DS: It used to be not at all, but now that I’m facing better and better hitters, I can’t get away with that as much. You kind of need to know what these guys look for and find something in their approach. So, I think it’s a little bit of both. Sometimes you have to stick with your own strengths, and at other times you have to kind of cater to the hitter and understand what they’re looking for, and what had been done to them earlier in the game. If I try to go with the same approach the starter had, two at bats before, I might get hit around.
DL: Do you pitch to a hitter any differently if the stats show that he’s hit .500 over the past week?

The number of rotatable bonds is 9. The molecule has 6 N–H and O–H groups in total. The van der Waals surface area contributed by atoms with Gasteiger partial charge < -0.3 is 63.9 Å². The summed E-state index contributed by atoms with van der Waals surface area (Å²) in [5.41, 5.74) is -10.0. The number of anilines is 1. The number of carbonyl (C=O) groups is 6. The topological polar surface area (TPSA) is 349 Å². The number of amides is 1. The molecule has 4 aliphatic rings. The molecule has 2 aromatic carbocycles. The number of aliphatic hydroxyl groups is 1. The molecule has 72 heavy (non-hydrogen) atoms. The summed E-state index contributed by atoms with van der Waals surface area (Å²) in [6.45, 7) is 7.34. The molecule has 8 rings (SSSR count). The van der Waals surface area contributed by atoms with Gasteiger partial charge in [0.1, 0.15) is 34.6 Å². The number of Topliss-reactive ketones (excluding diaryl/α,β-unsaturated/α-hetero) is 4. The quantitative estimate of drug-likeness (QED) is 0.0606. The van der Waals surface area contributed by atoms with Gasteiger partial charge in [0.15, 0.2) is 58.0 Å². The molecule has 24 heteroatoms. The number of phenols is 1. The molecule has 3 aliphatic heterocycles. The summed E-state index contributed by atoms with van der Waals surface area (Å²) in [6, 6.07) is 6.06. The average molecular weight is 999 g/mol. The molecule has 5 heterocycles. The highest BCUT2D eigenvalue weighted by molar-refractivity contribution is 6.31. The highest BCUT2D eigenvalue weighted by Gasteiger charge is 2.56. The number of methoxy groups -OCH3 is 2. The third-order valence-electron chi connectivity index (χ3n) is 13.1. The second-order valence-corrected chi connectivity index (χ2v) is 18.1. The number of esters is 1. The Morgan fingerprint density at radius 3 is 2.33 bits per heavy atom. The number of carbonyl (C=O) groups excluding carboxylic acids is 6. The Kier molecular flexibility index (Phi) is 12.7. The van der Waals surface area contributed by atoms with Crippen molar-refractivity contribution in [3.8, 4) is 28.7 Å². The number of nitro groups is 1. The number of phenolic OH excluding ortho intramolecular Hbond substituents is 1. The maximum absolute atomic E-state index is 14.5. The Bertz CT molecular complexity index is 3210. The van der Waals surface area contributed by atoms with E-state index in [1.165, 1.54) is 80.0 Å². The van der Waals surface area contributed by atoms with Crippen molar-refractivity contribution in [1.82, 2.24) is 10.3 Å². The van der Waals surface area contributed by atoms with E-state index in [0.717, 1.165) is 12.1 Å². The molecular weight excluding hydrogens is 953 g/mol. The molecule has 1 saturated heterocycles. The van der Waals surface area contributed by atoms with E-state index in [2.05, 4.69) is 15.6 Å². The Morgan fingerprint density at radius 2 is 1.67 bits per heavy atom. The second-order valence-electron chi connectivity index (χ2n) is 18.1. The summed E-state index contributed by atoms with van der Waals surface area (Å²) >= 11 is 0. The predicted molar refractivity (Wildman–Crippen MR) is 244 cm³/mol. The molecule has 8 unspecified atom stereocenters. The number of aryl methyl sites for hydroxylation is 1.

DS: I don’t really pay attention to any of their stats. I really just watch their swing. The biggest thing that will change my approach is how they’ve been thrown to earlier in the game. I get kind of a free scouting report for the first six or seven innings when I’m just sitting there watching the game. I see how guys are handling each pitch. I see which pitches they take and which pitches they’re looking for in each count.
DL: Do you watch more carefully if the starter is similar to you in style as opposed to, say, a soft-tossing lefty?
DS: Not at all. I’d actually rather come in behind a soft-tossing lefty. It doesn’t really matter how hard a guy is throwing. The hitters are going to act the same way, regardless, on things like changeups. Even though I can throw harder than some guys, I still really can’t get away with a bad fastball-if I leave it up in the zone. So, it doesn’t really matter what kind of pitcher it is, because they’re going to react the same way.
DL: You’ve talked about using your two-seamer to pitch to contact. To what extent can a pitcher delineate between pitching to contact and trying to miss bats?